Riots in the UK: oh, the shame, when Iran can pitch in with concerns about human rights

August 10, 2011

Cor blimey. Dunno which to catch up with first this morning – rioting in England or the world’s financial turmoil.

But it’s great to see just who is coming up with advice.

After being persistently chided by the US to clean up its act, politically, and become more democratic and less abusive of human rights, the boot is on the other foot.

China is saying it “has every right” to demand the United States tackle its debt problem following the credit rating downgrade by Standard and Poor’s.

The official Xinhua news agency delivered the rebuke.

It said Washington needed to “come to terms with the painful fact that the good old days when it could just borrow its way out of messes of its own making are finally gone”.

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Tax promise won’t be hard to break

April 11, 2009

Looks like New Zealanders are economically savvy enough about the recession to let the Government off the hook on its tax promises.

Because of the state of the Government’s books, it’s pretty obvious there must be more borrowing – the public debt will rise and there’s a real risk that credit rating outfits like Standard & Poors will want to lower our credit rating.

These pressures call for Government spending to be reined in, with implications for the quality of public services.

Previous surveys have shown Kiwis tend to prefer the delivery of good public services – especially health and education – rather than tax cuts.

A new survey gives a similar result.

The weekend Herald reports today:

Two-thirds of New Zealanders say they don’t want the Government to go ahead with the next round of personal income tax cuts if it involves further borrowing to fund them.

Actually, that’s bollocks. Alf was never asked. Nor – he imagines – were most New Zealanders.

But two-thirds of those who responded to survey questions (no details are given of the numbers polled) presumbably said they don’t want the Government to go ahead with the next round of personal income tax cuts if it involves further borrowing to fund them.

Of those surveyed, 47 per cent reportedly think the first round of personal income tax cuts that began last week should not have been made if they need to be funded by borrowing, considering the economic climate.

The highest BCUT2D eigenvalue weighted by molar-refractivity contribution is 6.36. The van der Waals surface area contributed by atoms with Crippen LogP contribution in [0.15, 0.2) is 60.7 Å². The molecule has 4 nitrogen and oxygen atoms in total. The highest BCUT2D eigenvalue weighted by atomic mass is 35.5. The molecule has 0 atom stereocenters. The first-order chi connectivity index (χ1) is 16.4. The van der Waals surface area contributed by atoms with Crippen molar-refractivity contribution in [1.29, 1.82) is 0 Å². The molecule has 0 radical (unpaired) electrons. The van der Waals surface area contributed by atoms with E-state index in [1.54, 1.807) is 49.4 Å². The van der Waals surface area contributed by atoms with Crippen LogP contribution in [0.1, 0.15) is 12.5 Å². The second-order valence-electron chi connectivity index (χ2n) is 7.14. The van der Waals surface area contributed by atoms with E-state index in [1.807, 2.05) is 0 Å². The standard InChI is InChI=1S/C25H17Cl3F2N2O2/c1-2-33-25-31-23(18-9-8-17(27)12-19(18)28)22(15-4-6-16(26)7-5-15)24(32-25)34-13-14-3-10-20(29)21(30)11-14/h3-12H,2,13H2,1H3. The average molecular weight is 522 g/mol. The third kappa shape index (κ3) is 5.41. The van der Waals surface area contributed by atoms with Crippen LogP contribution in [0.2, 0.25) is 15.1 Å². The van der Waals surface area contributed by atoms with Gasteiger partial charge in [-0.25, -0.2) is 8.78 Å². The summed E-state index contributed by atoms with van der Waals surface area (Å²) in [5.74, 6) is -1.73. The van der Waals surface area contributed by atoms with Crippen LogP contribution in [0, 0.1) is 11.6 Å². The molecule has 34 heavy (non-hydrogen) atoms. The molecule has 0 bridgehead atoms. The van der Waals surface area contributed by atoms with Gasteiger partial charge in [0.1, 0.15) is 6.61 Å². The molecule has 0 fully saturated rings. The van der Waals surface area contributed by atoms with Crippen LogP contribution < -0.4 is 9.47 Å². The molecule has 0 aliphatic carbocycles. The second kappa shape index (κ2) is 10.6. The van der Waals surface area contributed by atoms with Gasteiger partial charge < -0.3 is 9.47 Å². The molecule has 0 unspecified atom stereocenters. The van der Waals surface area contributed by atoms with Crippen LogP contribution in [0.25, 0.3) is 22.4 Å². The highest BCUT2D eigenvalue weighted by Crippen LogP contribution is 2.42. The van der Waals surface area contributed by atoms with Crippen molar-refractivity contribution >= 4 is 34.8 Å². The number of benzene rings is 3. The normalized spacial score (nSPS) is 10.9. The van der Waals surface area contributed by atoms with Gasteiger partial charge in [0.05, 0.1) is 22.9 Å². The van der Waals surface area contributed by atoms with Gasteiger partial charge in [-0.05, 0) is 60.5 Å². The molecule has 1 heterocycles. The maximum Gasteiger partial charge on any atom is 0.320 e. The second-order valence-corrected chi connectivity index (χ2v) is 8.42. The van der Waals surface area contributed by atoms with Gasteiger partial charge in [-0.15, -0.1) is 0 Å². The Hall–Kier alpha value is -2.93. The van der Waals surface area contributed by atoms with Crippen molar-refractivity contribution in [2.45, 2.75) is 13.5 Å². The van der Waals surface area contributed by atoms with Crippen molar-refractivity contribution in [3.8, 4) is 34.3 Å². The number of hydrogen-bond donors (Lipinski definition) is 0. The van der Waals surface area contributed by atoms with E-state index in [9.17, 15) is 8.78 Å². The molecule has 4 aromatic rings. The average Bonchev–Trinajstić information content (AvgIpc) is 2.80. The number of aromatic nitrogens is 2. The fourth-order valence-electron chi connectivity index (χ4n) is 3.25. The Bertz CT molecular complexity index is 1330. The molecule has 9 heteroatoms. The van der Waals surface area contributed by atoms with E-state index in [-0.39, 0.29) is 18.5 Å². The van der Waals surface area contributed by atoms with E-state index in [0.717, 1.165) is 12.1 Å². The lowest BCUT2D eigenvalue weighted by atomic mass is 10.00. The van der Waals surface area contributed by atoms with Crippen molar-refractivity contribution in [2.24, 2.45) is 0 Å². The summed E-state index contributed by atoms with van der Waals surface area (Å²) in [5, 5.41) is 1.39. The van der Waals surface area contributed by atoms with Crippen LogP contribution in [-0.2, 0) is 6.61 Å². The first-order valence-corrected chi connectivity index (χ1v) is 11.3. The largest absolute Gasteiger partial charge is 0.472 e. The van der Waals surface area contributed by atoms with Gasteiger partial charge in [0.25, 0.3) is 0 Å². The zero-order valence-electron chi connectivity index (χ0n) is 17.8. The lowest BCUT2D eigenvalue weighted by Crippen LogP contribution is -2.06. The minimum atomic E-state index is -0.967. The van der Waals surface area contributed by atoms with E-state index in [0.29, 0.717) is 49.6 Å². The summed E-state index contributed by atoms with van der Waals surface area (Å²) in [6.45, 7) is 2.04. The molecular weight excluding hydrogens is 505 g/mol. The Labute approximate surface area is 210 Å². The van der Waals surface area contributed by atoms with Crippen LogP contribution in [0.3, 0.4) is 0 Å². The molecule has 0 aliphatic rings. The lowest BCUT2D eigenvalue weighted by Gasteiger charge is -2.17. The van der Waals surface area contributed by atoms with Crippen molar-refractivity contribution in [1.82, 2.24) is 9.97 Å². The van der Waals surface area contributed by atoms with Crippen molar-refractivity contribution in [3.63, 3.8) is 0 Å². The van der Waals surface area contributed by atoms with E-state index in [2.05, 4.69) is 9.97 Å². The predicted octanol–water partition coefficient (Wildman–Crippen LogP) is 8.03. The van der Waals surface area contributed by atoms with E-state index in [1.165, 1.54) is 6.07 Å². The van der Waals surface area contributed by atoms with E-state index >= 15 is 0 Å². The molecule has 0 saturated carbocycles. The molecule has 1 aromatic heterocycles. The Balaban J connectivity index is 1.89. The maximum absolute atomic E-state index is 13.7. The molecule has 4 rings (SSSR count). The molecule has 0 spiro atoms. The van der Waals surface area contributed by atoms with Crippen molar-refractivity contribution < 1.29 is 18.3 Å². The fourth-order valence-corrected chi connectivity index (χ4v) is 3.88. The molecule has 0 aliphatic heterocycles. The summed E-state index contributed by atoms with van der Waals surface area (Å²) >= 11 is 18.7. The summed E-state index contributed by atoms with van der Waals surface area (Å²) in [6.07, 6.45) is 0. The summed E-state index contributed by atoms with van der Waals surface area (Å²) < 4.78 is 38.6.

Bill English has previously said future economic circumstances would dictate whether the 2010 and 2011 tax cuts went ahead and taxpayers will be given an indication in the May 28 Budget.

A spokesman for the Finance Minister told the Weekend Herald: “We haven’t got any specific response to the survey other than repeating that he believes that lower taxes are good in the long run for the economy but any decision about the tax cuts proposed for next year and the year after will be made in the Budget.”

Bit of bugger, but the survey has given Labour’s David Cunliffe a platform for claiming it’s “lunacy” that the Government is it still considering going ahead with the tax cuts.

“There is no case in the current circumstances for further tax cuts. This proves that New Zealanders agree. I’m very pleased Kiwis have shown a sense of decency and fair play, even in the upper income brackets even though they stand to benefit.”

A bit rich, given the Clark Gang’s laxity with Government spending.

Not surprisingly, the bigger your income, and the smaller the demands on your household spending, the more likely it is you will be prepared to forego the tax cuts.

Households and individuals with incomes between $100,001 and $150,000 a year were the least keen about the next round of tax cuts with 70 per cent opposing.

By household type, people living alone were the least keen, followed by couples with no children and one-parent families with two children.

Sixty-one per cent of National Party voters thought the cuts should not go ahead compared with 69 per cent of Labour voters.

English is obviously keeping his powder dry. But it looks like it won’t be too hard to persuade people the tax cut promise must be broken.